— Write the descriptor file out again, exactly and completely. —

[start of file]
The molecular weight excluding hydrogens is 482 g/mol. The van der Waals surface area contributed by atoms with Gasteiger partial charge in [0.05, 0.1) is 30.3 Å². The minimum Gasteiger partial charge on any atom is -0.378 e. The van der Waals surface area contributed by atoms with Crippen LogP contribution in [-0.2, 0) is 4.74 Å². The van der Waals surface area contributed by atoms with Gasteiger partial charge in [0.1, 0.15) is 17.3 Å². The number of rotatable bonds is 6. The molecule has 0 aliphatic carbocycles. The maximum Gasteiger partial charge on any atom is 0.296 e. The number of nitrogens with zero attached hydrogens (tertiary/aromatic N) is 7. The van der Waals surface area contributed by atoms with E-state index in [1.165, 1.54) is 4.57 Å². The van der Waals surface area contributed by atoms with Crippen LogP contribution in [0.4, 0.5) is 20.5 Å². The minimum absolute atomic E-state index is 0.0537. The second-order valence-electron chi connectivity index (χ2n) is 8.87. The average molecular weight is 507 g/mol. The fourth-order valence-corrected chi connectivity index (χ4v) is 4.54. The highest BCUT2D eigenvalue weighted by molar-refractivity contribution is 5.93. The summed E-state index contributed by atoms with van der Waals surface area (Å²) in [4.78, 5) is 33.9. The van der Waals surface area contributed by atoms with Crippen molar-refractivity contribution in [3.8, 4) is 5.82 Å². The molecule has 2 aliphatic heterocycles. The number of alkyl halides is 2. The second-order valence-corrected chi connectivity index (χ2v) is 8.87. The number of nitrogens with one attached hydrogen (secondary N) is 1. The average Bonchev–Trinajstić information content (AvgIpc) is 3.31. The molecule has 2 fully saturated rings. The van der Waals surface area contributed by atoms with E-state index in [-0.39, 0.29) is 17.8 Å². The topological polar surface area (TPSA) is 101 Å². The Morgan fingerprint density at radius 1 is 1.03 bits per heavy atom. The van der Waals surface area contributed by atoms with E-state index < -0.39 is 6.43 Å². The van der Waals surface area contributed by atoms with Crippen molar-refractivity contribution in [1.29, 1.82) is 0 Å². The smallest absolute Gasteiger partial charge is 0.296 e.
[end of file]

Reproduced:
The molecular weight excluding hydrogens is 482 g/mol. The van der Waals surface area contributed by atoms with Gasteiger partial charge in [0.05, 0.1) is 30.3 Å². The minimum Gasteiger partial charge on any atom is -0.378 e. The van der Waals surface area contributed by atoms with Crippen LogP contribution in [-0.2, 0) is 4.74 Å². The van der Waals surface area contributed by atoms with Gasteiger partial charge in [0.1, 0.15) is 17.3 Å². The number of rotatable bonds is 6. The molecule has 0 aliphatic carbocycles. The maximum Gasteiger partial charge on any atom is 0.296 e. The number of nitrogens with zero attached hydrogens (tertiary/aromatic N) is 7. The van der Waals surface area contributed by atoms with E-state index in [1.165, 1.54) is 4.57 Å². The van der Waals surface area contributed by atoms with Crippen LogP contribution in [0.4, 0.5) is 20.5 Å². The minimum absolute atomic E-state index is 0.0537. The second-order valence-electron chi connectivity index (χ2n) is 8.87. The average molecular weight is 507 g/mol. The fourth-order valence-corrected chi connectivity index (χ4v) is 4.54. The highest BCUT2D eigenvalue weighted by molar-refractivity contribution is 5.93. The summed E-state index contributed by atoms with van der Waals surface area (Å²) in [4.78, 5) is 33.9. The van der Waals surface area contributed by atoms with Crippen molar-refractivity contribution in [3.8, 4) is 5.82 Å². The molecule has 2 aliphatic heterocycles. The number of alkyl halides is 2. The second-order valence-corrected chi connectivity index (χ2v) is 8.87. The number of nitrogens with one attached hydrogen (secondary N) is 1. The average Bonchev–Trinajstić information content (AvgIpc) is 3.31. The molecule has 2 fully saturated rings. The van der Waals surface area contributed by atoms with E-state index in [-0.39, 0.29) is 17.8 Å². The topological polar surface area (TPSA) is 101 Å². The Morgan fingerprint density at radius 1 is 1.03 bits per heavy atom. The van der Waals surface area contributed by atoms with E-state index < -0.39 is 6.43 Å². The van der Waals surface area contributed by atoms with Crippen molar-refractivity contribution in [1.29, 1.82) is 0 Å². The smallest absolute Gasteiger partial charge is 0.296 e.